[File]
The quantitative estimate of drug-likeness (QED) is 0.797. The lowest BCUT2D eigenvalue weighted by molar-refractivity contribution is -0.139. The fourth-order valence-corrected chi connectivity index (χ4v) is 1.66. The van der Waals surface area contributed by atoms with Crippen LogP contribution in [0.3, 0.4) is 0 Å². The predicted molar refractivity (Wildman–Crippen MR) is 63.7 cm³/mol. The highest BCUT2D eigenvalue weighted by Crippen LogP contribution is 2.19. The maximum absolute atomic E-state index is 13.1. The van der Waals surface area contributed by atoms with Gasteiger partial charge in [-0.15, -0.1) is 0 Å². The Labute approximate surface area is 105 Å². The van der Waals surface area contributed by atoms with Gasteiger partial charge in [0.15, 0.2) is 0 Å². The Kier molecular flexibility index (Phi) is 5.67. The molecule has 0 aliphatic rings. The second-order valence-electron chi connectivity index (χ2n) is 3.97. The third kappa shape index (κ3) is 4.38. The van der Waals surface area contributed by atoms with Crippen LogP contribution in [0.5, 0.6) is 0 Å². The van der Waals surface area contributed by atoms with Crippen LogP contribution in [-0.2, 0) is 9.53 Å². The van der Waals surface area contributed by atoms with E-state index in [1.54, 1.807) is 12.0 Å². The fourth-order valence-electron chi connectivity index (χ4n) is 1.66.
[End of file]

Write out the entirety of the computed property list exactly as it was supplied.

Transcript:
The quantitative estimate of drug-likeness (QED) is 0.797. The lowest BCUT2D eigenvalue weighted by molar-refractivity contribution is -0.139. The fourth-order valence-corrected chi connectivity index (χ4v) is 1.66. The van der Waals surface area contributed by atoms with Crippen LogP contribution in [0.3, 0.4) is 0 Å². The predicted molar refractivity (Wildman–Crippen MR) is 63.7 cm³/mol. The highest BCUT2D eigenvalue weighted by Crippen LogP contribution is 2.19. The maximum absolute atomic E-state index is 13.1. The van der Waals surface area contributed by atoms with Gasteiger partial charge in [-0.15, -0.1) is 0 Å². The Labute approximate surface area is 105 Å². The van der Waals surface area contributed by atoms with Gasteiger partial charge in [0.15, 0.2) is 0 Å². The Kier molecular flexibility index (Phi) is 5.67. The molecule has 0 aliphatic rings. The second-order valence-electron chi connectivity index (χ2n) is 3.97. The third kappa shape index (κ3) is 4.38. The van der Waals surface area contributed by atoms with Crippen LogP contribution in [0.5, 0.6) is 0 Å². The van der Waals surface area contributed by atoms with Crippen LogP contribution in [-0.2, 0) is 9.53 Å². The van der Waals surface area contributed by atoms with E-state index in [1.54, 1.807) is 12.0 Å². The fourth-order valence-electron chi connectivity index (χ4n) is 1.66.